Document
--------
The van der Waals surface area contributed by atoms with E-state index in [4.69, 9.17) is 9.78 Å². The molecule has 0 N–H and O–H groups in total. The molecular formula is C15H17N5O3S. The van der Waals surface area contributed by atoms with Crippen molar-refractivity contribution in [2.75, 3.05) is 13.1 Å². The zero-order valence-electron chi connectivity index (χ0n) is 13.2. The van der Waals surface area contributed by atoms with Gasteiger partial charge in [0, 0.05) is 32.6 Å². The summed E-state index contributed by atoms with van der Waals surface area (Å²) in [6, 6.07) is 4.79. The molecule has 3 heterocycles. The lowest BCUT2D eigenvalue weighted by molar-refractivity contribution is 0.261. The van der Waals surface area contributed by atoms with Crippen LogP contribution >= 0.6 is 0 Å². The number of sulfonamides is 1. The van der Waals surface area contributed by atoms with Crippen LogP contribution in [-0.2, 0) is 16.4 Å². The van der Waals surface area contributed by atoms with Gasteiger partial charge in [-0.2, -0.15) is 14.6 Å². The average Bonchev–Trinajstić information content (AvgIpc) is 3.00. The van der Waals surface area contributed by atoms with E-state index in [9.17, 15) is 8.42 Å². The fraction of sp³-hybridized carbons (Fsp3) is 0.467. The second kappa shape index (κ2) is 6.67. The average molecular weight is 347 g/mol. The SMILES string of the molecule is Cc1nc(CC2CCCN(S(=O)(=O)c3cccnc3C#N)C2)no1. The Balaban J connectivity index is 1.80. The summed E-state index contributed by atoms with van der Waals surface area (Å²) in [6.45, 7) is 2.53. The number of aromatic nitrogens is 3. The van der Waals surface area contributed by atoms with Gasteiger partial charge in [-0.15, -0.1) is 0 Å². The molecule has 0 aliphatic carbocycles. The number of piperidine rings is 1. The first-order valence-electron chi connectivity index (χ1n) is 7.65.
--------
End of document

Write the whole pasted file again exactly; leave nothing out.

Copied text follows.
The van der Waals surface area contributed by atoms with E-state index in [4.69, 9.17) is 9.78 Å². The molecule has 0 N–H and O–H groups in total. The molecular formula is C15H17N5O3S. The van der Waals surface area contributed by atoms with Crippen molar-refractivity contribution in [2.75, 3.05) is 13.1 Å². The zero-order valence-electron chi connectivity index (χ0n) is 13.2. The van der Waals surface area contributed by atoms with Gasteiger partial charge in [0, 0.05) is 32.6 Å². The summed E-state index contributed by atoms with van der Waals surface area (Å²) in [6, 6.07) is 4.79. The molecule has 3 heterocycles. The lowest BCUT2D eigenvalue weighted by molar-refractivity contribution is 0.261. The van der Waals surface area contributed by atoms with Crippen LogP contribution >= 0.6 is 0 Å². The number of sulfonamides is 1. The van der Waals surface area contributed by atoms with Crippen LogP contribution in [-0.2, 0) is 16.4 Å². The van der Waals surface area contributed by atoms with Gasteiger partial charge in [-0.2, -0.15) is 14.6 Å². The average Bonchev–Trinajstić information content (AvgIpc) is 3.00. The van der Waals surface area contributed by atoms with E-state index in [9.17, 15) is 8.42 Å². The fraction of sp³-hybridized carbons (Fsp3) is 0.467. The second kappa shape index (κ2) is 6.67. The average molecular weight is 347 g/mol. The SMILES string of the molecule is Cc1nc(CC2CCCN(S(=O)(=O)c3cccnc3C#N)C2)no1. The Balaban J connectivity index is 1.80. The summed E-state index contributed by atoms with van der Waals surface area (Å²) in [6.45, 7) is 2.53. The number of aromatic nitrogens is 3. The van der Waals surface area contributed by atoms with Gasteiger partial charge in [-0.15, -0.1) is 0 Å². The molecule has 0 aliphatic carbocycles. The number of piperidine rings is 1. The first-order valence-electron chi connectivity index (χ1n) is 7.65.